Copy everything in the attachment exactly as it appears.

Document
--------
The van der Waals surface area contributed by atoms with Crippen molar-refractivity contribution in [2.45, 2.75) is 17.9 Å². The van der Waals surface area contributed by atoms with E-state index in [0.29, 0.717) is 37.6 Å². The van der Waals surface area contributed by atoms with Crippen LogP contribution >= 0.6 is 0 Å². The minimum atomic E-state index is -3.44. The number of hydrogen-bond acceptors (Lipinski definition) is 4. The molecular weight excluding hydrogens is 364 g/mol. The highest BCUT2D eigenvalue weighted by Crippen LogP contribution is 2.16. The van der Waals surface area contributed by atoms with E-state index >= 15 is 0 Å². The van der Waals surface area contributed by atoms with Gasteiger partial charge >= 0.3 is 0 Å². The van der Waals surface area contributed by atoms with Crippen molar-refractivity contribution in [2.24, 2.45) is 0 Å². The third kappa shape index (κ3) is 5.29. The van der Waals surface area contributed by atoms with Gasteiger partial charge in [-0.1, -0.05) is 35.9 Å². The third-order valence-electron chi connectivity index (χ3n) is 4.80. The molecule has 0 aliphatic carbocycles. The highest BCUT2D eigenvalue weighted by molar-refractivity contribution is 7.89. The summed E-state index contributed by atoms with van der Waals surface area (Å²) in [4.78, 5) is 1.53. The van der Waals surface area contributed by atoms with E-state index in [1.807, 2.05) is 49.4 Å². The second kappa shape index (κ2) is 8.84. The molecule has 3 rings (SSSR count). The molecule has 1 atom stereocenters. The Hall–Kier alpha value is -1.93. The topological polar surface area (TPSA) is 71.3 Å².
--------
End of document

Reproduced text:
The van der Waals surface area contributed by atoms with Crippen molar-refractivity contribution in [2.45, 2.75) is 17.9 Å². The van der Waals surface area contributed by atoms with E-state index in [0.29, 0.717) is 37.6 Å². The van der Waals surface area contributed by atoms with Crippen LogP contribution >= 0.6 is 0 Å². The minimum atomic E-state index is -3.44. The number of hydrogen-bond acceptors (Lipinski definition) is 4. The molecular weight excluding hydrogens is 364 g/mol. The highest BCUT2D eigenvalue weighted by Crippen LogP contribution is 2.16. The van der Waals surface area contributed by atoms with E-state index >= 15 is 0 Å². The van der Waals surface area contributed by atoms with Gasteiger partial charge >= 0.3 is 0 Å². The van der Waals surface area contributed by atoms with Crippen molar-refractivity contribution in [2.24, 2.45) is 0 Å². The third kappa shape index (κ3) is 5.29. The van der Waals surface area contributed by atoms with Gasteiger partial charge in [-0.1, -0.05) is 35.9 Å². The third-order valence-electron chi connectivity index (χ3n) is 4.80. The molecule has 0 aliphatic carbocycles. The highest BCUT2D eigenvalue weighted by molar-refractivity contribution is 7.89. The summed E-state index contributed by atoms with van der Waals surface area (Å²) in [4.78, 5) is 1.53. The van der Waals surface area contributed by atoms with E-state index in [1.807, 2.05) is 49.4 Å². The second kappa shape index (κ2) is 8.84. The molecule has 3 rings (SSSR count). The molecule has 1 atom stereocenters. The Hall–Kier alpha value is -1.93. The topological polar surface area (TPSA) is 71.3 Å².